Morphlix was a short-lived angel-funded startup that aimed to build a set-top box for high-definition video rental. (Remember, this was 2008, well before streaming video took off.) I worked on the two-person set-top software team and developed software for a Linux-based STB using C and C++, including video player, business logic, real-time clock driver, and user interface using hardware-accelerated DirectFB. I participated in the bring-up of a new prototype STB board and successful private beta of the Morphlix video-rental service. I implemented MP4 container support for video playback.
Software Engineer, Solekai Systems Corp
April 2006 - February 2008
Developed and maintained software for cable and satellite set-top-boxes, from low-end cable boxes to high-end multi-tuner satellite digital video recorders. Traveled domestically for system integration efforts, and internationally to evaluate the technical and engineering process problems affecting a set-top box under development. Worked with OpenTV middleware and wrote test applications in O-Code. Wrote a special-purpose MPEG transport stream analyzer. Developed and maintained middleware on embedded Linux and wrote Linux kernel drivers.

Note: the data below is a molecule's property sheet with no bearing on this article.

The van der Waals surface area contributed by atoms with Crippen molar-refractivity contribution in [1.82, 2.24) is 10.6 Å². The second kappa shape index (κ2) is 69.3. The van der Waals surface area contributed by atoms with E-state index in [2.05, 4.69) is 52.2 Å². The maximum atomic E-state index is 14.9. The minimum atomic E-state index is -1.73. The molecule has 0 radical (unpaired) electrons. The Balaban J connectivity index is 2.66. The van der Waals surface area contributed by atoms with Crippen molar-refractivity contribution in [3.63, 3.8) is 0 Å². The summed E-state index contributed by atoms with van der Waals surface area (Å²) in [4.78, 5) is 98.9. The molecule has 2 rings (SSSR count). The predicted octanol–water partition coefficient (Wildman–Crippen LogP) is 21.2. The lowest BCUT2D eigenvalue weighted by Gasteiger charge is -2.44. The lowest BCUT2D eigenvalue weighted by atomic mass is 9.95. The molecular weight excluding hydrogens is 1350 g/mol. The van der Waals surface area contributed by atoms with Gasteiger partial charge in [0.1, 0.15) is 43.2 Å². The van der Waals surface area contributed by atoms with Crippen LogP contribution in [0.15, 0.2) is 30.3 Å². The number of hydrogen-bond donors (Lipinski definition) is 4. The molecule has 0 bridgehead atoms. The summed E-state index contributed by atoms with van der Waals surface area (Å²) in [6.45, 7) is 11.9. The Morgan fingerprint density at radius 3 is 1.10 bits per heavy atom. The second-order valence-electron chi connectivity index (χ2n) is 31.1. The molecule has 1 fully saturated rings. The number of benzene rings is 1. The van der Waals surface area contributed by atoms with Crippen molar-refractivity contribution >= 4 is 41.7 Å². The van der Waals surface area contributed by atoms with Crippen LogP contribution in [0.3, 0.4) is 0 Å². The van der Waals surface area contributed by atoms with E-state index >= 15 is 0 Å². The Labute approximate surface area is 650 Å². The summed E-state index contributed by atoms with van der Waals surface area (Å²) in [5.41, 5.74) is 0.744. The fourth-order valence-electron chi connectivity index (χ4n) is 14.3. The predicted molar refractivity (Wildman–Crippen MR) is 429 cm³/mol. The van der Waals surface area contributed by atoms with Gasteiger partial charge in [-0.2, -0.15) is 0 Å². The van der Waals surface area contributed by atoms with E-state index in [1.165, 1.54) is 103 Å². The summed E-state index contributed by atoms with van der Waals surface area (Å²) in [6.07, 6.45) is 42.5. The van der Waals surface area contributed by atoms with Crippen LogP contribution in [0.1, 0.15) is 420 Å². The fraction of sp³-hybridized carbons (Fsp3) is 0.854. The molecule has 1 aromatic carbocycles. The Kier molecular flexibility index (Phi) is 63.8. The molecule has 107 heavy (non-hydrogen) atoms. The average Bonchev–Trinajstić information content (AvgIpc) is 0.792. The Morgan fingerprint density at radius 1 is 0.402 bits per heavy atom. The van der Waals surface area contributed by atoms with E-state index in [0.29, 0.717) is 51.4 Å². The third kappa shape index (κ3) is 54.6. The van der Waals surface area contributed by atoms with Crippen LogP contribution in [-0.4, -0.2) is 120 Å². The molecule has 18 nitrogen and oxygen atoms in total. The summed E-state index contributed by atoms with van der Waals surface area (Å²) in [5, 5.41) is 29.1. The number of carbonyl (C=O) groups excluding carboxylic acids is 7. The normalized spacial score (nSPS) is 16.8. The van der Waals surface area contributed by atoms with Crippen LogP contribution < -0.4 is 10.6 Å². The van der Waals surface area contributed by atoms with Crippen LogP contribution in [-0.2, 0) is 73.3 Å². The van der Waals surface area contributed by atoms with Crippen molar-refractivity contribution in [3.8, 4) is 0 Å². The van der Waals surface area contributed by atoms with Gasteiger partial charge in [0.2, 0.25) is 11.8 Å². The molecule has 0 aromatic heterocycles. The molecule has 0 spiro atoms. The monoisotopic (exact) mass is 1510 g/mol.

Software Engineer, Imaging Technology International
July 2003 - April 2006
Developed and maintained PC-based and embedded control software for industrial ink jet printers using C++ and Labview. Developed embedded applications using an 8-bit Atmel microcontroller. Traveled domestically and internationally for field support and product deployment.
Assembly technician, Imaging Technology International
April 2003 - July 2003
Performed mechanical and electrical assembly of industrial ink jet printers. Could identify common US and metric screws by sight.
Software Development Intern, Spatial
June 2001 - September 2001
In this paid summer internship, I participated in the development of test tools to verify thread safety and in the maintenance of a large CAD package.
Database Intern, Resource Data International
May 1999 - August 1999
In this paid summer internship, I wrote PL/SQL procedures and Perl scripts to report, manipulate, aggregate, and import data in an Oracle database.
Bachelor of Science, Engineering, Walla Walla College